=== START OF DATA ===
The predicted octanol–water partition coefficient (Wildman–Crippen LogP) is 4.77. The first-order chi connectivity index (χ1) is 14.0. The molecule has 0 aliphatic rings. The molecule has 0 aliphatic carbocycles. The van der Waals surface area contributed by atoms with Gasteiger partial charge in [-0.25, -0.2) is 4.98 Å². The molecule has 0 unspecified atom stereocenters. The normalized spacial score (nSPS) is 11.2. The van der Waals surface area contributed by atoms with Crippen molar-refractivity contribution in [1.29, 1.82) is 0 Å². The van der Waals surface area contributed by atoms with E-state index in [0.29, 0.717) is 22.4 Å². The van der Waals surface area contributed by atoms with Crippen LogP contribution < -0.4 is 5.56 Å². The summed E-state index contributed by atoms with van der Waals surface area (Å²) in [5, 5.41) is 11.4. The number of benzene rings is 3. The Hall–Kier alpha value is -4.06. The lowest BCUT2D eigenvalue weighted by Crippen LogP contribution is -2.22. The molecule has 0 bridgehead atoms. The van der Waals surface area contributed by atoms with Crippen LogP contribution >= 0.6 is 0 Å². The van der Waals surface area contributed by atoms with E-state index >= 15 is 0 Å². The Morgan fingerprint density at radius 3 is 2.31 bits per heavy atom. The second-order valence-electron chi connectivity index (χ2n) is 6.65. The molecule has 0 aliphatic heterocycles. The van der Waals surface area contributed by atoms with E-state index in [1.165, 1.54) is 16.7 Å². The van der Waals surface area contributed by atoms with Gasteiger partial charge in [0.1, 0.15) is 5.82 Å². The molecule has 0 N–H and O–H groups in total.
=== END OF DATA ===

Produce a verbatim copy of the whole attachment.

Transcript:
The predicted octanol–water partition coefficient (Wildman–Crippen LogP) is 4.77. The first-order chi connectivity index (χ1) is 14.0. The molecule has 0 aliphatic rings. The molecule has 0 aliphatic carbocycles. The van der Waals surface area contributed by atoms with Gasteiger partial charge in [-0.25, -0.2) is 4.98 Å². The molecule has 0 unspecified atom stereocenters. The normalized spacial score (nSPS) is 11.2. The van der Waals surface area contributed by atoms with Crippen molar-refractivity contribution in [1.29, 1.82) is 0 Å². The van der Waals surface area contributed by atoms with E-state index in [0.29, 0.717) is 22.4 Å². The van der Waals surface area contributed by atoms with Crippen LogP contribution < -0.4 is 5.56 Å². The summed E-state index contributed by atoms with van der Waals surface area (Å²) in [5, 5.41) is 11.4. The number of benzene rings is 3. The Hall–Kier alpha value is -4.06. The lowest BCUT2D eigenvalue weighted by Crippen LogP contribution is -2.22. The molecule has 0 bridgehead atoms. The van der Waals surface area contributed by atoms with Crippen LogP contribution >= 0.6 is 0 Å². The van der Waals surface area contributed by atoms with E-state index >= 15 is 0 Å². The Morgan fingerprint density at radius 3 is 2.31 bits per heavy atom. The second-order valence-electron chi connectivity index (χ2n) is 6.65. The molecule has 0 aliphatic heterocycles. The van der Waals surface area contributed by atoms with E-state index in [1.165, 1.54) is 16.7 Å². The van der Waals surface area contributed by atoms with Gasteiger partial charge in [0.1, 0.15) is 5.82 Å². The molecule has 0 N–H and O–H groups in total.